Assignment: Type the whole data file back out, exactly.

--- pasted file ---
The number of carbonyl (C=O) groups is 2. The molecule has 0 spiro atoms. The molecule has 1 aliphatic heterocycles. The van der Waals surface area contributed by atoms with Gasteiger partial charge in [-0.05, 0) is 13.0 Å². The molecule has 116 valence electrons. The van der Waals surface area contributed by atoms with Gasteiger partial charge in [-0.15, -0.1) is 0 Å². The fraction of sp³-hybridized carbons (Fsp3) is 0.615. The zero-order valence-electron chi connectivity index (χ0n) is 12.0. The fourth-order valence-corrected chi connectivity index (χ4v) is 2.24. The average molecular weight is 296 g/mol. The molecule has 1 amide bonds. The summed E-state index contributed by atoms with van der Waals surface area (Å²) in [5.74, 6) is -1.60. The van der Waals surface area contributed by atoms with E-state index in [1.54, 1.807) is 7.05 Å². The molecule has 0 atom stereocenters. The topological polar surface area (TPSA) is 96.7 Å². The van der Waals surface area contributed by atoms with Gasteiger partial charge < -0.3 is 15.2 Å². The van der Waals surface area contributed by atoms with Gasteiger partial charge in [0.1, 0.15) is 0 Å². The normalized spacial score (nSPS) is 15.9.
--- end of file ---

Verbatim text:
The number of carbonyl (C=O) groups is 2. The molecule has 0 spiro atoms. The molecule has 1 aliphatic heterocycles. The van der Waals surface area contributed by atoms with Gasteiger partial charge in [-0.05, 0) is 13.0 Å². The molecule has 116 valence electrons. The van der Waals surface area contributed by atoms with Gasteiger partial charge in [-0.15, -0.1) is 0 Å². The fraction of sp³-hybridized carbons (Fsp3) is 0.615. The zero-order valence-electron chi connectivity index (χ0n) is 12.0. The fourth-order valence-corrected chi connectivity index (χ4v) is 2.24. The average molecular weight is 296 g/mol. The molecule has 1 amide bonds. The summed E-state index contributed by atoms with van der Waals surface area (Å²) in [5.74, 6) is -1.60. The van der Waals surface area contributed by atoms with E-state index in [1.54, 1.807) is 7.05 Å². The molecule has 0 atom stereocenters. The topological polar surface area (TPSA) is 96.7 Å². The van der Waals surface area contributed by atoms with Gasteiger partial charge < -0.3 is 15.2 Å². The van der Waals surface area contributed by atoms with Gasteiger partial charge in [0.1, 0.15) is 0 Å². The normalized spacial score (nSPS) is 15.9.